29 November 2011

ADWEEK: Magazines Pull Back on Tablet Bells and Whistles

imageNostraChuckus is in a meandering mood today. Not really headed anywhere, he has no idea where he’ll end up, isn’t even sure of what mundane prognostication he might proclaim.

Our humdrum Soothsayer saw this a few days ago:

Will Baby Boomers kill the daily newspaper?
imageBy Paul Briand
At one time, the thought was that the daily printed daily newspaper would be around as long as Baby Boomers are around.

But industry experts say the tablet reader -- theApple  iPad and its ilk -- may indeed attract enough Baby Boomer readers as to help render the printed paper to dinosaur status at some point…

That’ll probably happen eventually. It’s not exactly new news – not even new in 2006:

Baby Boomers Burst Online
imageThree of five adults 55 years and older, known to be the heaviest consumers of offline media such as newspapers and TV network news, say they use the Internet more today than they did a year ago. This data is supported by Com Score Media Metrix research, which finds the number of online adults aged 55 and older grew by 20 percent to reach over 27 million in 2005.

OK, but there’s this:

Magazines Pull Back on Tablet Bells and Whistles
imageBy Lucia Moses
Publishers say their research shows having a tricked-out app isn’t the highest priority. “The number one benefit is to have a great reading experience reading the tablet,” says Steve Sachs, executive vice president of consumer marketing and sales at Time Inc.

Hmmm.  Sounds familiar.  I think NostraChuckus divined something like this a year and a half ago…

Foretellings (May 2010)
… The more people use smartphones (and tablets), the less they’ll tolerate silly graphical doodads mucking up their small  screens.

That silly retronym “traditional advertising” will remain the premiere force for introducing people to a product or service, along with sustaining its shelf life. Television, print, radio, and billboard ads will continue to have the visceral power they’ve always had – if only for their sheer size, simplicity, and cutting-edge audio/visual qualities.  Advertising on smartphones will be considered an annoyance, invasive, and rather dinky – while marketing (coupons on steroids, and more) will flourish and dominate.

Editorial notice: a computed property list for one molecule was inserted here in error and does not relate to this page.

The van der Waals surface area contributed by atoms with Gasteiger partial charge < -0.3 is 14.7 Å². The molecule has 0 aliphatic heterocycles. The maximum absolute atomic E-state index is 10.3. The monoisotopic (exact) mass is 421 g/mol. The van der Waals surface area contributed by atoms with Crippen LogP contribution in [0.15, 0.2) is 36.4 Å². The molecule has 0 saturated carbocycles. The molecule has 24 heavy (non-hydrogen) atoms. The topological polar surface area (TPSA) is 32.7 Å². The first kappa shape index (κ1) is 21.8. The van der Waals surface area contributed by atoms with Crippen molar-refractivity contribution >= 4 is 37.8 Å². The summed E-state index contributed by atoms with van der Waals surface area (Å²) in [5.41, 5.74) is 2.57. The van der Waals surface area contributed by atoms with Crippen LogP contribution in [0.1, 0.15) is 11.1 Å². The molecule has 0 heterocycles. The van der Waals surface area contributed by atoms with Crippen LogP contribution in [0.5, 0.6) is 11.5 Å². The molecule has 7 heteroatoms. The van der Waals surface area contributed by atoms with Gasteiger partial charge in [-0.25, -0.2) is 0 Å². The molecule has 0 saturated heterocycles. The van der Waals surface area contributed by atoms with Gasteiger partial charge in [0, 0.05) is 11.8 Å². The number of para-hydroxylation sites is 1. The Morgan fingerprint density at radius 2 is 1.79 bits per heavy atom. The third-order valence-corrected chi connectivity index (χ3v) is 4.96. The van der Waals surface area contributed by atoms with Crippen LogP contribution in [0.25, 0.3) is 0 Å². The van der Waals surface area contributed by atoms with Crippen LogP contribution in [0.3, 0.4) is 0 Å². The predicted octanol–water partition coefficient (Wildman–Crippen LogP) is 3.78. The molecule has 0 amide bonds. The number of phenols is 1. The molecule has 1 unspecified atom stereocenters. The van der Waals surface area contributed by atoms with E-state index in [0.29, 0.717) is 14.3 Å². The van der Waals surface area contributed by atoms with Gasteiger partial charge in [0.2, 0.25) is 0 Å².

More “sounds familiar” – Tablets, magazines, television, radio as a passive experience:

Positioning Magazines for Baby Boomers (April 2007)
There are active and passive parts of our day. Without getting into too much psychobabble, as you get older the passive side needs more nourishment. It’s not really passive. It’s focused absorption. At some point you have to climb out of your frenetic digital nest and concentrate on one thing. It might be reading a book, watching a TV show or movie, listening to music, looking out the window.

Or immersing yourself in a magazine.

This isn’t ‘down time’ (that would be sleeping), but nourishing your psyche by absorbing and not actively being involved in what you’re doing.

NostraChuckus has some new mundane predictions.  His Crystal Ball of Common Sense tells him that the business world is too hung up on the operating systems and branding of smartphones and tablets, that within the next five years there will be all sorts of smartphones and tablets in all shapes and sizes, all with different functions and capabilities. 

At first, folks carried around their iPads as status symbols.  Now, no one cares – so they’re left at home.  Tablets will become much bigger, lighter, and will be on your coffee table.  You’ll lie on the couch and pick it up, reading your favorite magazines, newspapers, or whatever.  A passive experience.  Simple, straightforward advertising will not be considered invasive. 

You will have the option of using your tablet as an active device – but most people will be ‘active’ on their computers and smartphones.